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5 Essentials for Fantastic Service

Good food. A comfortable atmosphere.The perfect location. Your restaurant may have everything going for it, but if the service is poor, your customers won’t be back.

  • June 28, 2019

“All great dining experiences are tied to service—and decent isn’t good enough,” says Scott Harper, Business Consultant at Sysco Syracuse. Fortunately, you can train your staff to deliver great service. Here are five essential practices to teach your servers.

1.“Own” Your Section

One key to good service is to train and empower servers to think of their section as their own business. That means they should arrive a few minutes early, check and make sure that everything is there, from cutlery to condiments, and that it is clean and orderly. And remind them that every table is a sales opportunity, and not just a chance to take orders.

2. Be (Subtle) Salespeople

Customers are savvy and can see through a blatant upselling pitch. Servers need to get the customer’s attention, know the menu items inside and out and be able to make creative and appropriate suggestions and recommendations.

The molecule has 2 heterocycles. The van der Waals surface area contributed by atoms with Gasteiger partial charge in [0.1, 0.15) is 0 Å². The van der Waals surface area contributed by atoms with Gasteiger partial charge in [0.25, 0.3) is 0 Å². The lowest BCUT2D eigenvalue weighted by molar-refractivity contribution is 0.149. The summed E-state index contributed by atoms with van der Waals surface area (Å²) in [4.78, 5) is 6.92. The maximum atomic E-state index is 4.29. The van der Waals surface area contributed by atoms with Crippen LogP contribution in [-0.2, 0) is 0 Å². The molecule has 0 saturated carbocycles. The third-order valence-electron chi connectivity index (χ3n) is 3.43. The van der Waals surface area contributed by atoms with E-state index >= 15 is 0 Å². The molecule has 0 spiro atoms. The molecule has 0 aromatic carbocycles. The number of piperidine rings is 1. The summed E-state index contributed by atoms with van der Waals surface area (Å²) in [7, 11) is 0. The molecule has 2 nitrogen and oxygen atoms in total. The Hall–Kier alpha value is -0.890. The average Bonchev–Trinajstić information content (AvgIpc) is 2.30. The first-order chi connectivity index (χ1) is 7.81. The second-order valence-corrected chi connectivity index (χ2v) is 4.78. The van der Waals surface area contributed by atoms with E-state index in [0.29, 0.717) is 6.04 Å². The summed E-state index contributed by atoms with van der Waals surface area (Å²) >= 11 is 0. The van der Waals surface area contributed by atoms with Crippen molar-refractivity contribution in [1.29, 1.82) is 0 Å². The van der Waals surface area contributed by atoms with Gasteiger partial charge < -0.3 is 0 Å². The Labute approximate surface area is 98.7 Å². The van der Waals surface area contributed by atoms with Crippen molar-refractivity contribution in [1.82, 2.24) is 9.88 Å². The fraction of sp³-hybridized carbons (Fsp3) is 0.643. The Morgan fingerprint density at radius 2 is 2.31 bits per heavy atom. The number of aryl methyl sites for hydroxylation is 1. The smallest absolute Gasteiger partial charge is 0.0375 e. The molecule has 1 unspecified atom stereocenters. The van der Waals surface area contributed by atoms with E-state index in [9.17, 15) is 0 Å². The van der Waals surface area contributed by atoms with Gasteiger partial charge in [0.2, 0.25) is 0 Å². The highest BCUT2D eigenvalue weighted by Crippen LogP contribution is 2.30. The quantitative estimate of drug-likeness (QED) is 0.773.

3. Don’t Make Assumptions

It may seem like a well-dressed and seemingly well-off customer might order more and be a better tipper than someone in jeans and a T-shirt. But this assump- tion is often wrong and can lead to poor service. Instead, all customers should be treated with respect. Andrea De La Piedra, Hispanic Segment Manager of Sysco Riverside, recommends servers she trains put themselves in the shoes of prospective customers and think through how they’ve been treated and how it made them feel.

4. Watch For “Prairie Dogs”

You’ve probably seen images of prairie dogs poking their heads out of their burrows and looking around. “Customers do the same thing when they need something,” says Bill Elliott, Director of Business Resources for Sysco Virginia. It may just be a glass of water, or there might bean issue with their meal. Training staff to spot and help these patrons quickly can mean the difference between a good and bad dining experience.

5. Radiate Positivity

Service with a smile may be a cliché, but for good reason. Approaching customers with a friendly attitude can make a huge impact. This goes beyond just the servers: Owners, managers and the whole staff should strive to create a positive and respectful environment where customers can’t wait to return again and again.